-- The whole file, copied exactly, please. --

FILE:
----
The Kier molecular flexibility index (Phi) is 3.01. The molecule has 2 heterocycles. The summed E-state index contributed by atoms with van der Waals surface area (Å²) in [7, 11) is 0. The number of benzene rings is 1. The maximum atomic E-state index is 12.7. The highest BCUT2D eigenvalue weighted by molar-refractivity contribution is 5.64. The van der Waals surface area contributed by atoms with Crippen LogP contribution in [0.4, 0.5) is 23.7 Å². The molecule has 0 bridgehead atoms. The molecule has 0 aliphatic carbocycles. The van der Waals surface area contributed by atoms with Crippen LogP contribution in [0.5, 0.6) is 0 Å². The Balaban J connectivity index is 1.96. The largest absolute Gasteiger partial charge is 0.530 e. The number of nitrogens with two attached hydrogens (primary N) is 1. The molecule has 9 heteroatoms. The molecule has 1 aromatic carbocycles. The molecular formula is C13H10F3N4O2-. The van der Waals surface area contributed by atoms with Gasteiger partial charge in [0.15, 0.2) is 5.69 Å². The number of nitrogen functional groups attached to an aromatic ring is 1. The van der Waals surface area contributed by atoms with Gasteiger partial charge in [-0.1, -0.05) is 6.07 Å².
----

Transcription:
The Kier molecular flexibility index (Phi) is 3.01. The molecule has 2 heterocycles. The summed E-state index contributed by atoms with van der Waals surface area (Å²) in [7, 11) is 0. The number of benzene rings is 1. The maximum atomic E-state index is 12.7. The highest BCUT2D eigenvalue weighted by molar-refractivity contribution is 5.64. The van der Waals surface area contributed by atoms with Crippen LogP contribution in [0.4, 0.5) is 23.7 Å². The molecule has 0 bridgehead atoms. The molecule has 0 aliphatic carbocycles. The van der Waals surface area contributed by atoms with Crippen LogP contribution in [0.5, 0.6) is 0 Å². The Balaban J connectivity index is 1.96. The largest absolute Gasteiger partial charge is 0.530 e. The number of nitrogens with two attached hydrogens (primary N) is 1. The molecule has 9 heteroatoms. The molecule has 1 aromatic carbocycles. The molecular formula is C13H10F3N4O2-. The van der Waals surface area contributed by atoms with Gasteiger partial charge in [0.15, 0.2) is 5.69 Å². The number of nitrogen functional groups attached to an aromatic ring is 1. The van der Waals surface area contributed by atoms with Gasteiger partial charge in [-0.1, -0.05) is 6.07 Å².